I couldn’t find much online about how to set depth bias values, besides a quick blurb by Microsoft. It contains a formula that applies to me, but I wasn’t sure how to use it.

Bias = (float)DepthBias * r + SlopeScaledDepthBias * MaxDepthSlope;
where r is the minimum representable value > 0 in the depth-buffer format converted to float32. The DepthBias and SlopeScaledDepthBias values are D3D11_RASTERIZER_DESC1 structure members. The MaxDepthSlope value is the maximum of the horizontal and vertical slopes of the depth value at the pixel.

My problem being that I don’t really know what r or MaxDepthSlope actually are.
Frank Luna’s book that I’m always harping on about actually clarified things quite a bit for me.

For a 24-bit depth buffer, r = 1 / 2^24.
Example: DepthBias = 100000 ==> Actual DepthBias = 100000/2^24 = .006

That little bit helped a lot, actually. He doesn’t clarify the slope scaled bias stuff, but the basic depth bias is easier to understand now. But it still basically comes down to trial and error. And those values may very well look like shit on a different terrain. Awesome.
I eventually settled on values that eliminated the majority of the shadow acne and gave me decent shadows.

descPSO.RasterizerState.DepthBias = 25000;
descPSO.RasterizerState.DepthBiasClamp = 0.0f;
descPSO.RasterizerState.SlopeScaledDepthBias = 3.5f;
Not perfect, but not terrible either.

Not perfect, but not terrible either.

Shimmering Shadows

The shimmering Shadows problem is an interesting one because there are actually two different problems.

  1. The camera moves, causing the shadows to shimmer because the movement of the view frustum changes the positioning of the shadows in the shadow map.
  2. The light itself moves, causing the same damn thing.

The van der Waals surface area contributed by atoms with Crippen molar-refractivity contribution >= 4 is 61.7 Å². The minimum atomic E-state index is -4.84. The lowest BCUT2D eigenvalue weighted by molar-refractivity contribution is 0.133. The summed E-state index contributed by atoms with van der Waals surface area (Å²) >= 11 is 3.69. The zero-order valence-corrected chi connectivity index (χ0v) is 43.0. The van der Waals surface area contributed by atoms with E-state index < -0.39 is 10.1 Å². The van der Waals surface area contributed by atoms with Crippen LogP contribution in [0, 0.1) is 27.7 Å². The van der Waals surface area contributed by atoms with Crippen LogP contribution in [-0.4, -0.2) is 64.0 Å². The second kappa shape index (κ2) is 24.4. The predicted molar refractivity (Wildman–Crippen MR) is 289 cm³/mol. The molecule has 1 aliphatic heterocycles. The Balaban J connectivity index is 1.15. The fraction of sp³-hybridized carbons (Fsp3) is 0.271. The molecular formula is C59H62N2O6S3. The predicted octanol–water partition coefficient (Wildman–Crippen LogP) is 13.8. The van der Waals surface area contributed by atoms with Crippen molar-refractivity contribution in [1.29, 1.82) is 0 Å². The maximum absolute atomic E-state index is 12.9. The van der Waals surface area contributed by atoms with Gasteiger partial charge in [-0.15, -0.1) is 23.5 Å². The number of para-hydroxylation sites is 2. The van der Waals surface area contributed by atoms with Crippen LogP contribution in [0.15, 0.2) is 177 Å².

The problem is that the most recommended solution only actually helps the first one. No one seems to have a good solution to the second.

The Camera Moves

This may be a little dry as I didn’t take any pictures or video that shows this in action prior to fixing it; but it’s the most common one, so there is tons out there about it. Microsoft briefly explains how to fix the problem, but the code they provide is completely out of context. This topic does a much better job of explaining it and is the basis for my own work.
In Part 13, I had talked about changing the bounding sphere for the scene to a bounding box in order to get a tighter frustum, but it turns out that I had already implemented part of the fix for shimmering shadows. The idea is that a bounding sphere is rotation invariant, meaning you get the same sized shadow frustum no matter what angle you are at. Great. That means less work for me.
The other issue was this idea of moving the light in texel-sized increments. I implemented the exact code in the topic, so you may as well just look at it.
Surprisingly, it made absolutely no difference to my shimmering shadows. So the shimmering shadow fix didn’t fix the shimmering shadows? Now what?
Well, it turns out that my shimmering shadows are a completely different problem that nobody had mentioned, because it’s actually the dynamic level of detail system that’s causing it. As I move about the map, the Hull Shader calculates how much to tessellate each edge by.

float CalcTessFactor(float3 p) {
	float d = distance(p, eye);

	float s = saturate((d - 16.0f) / (256.0f - 16.0f));
	return pow(2, (lerp(6, 0, s)));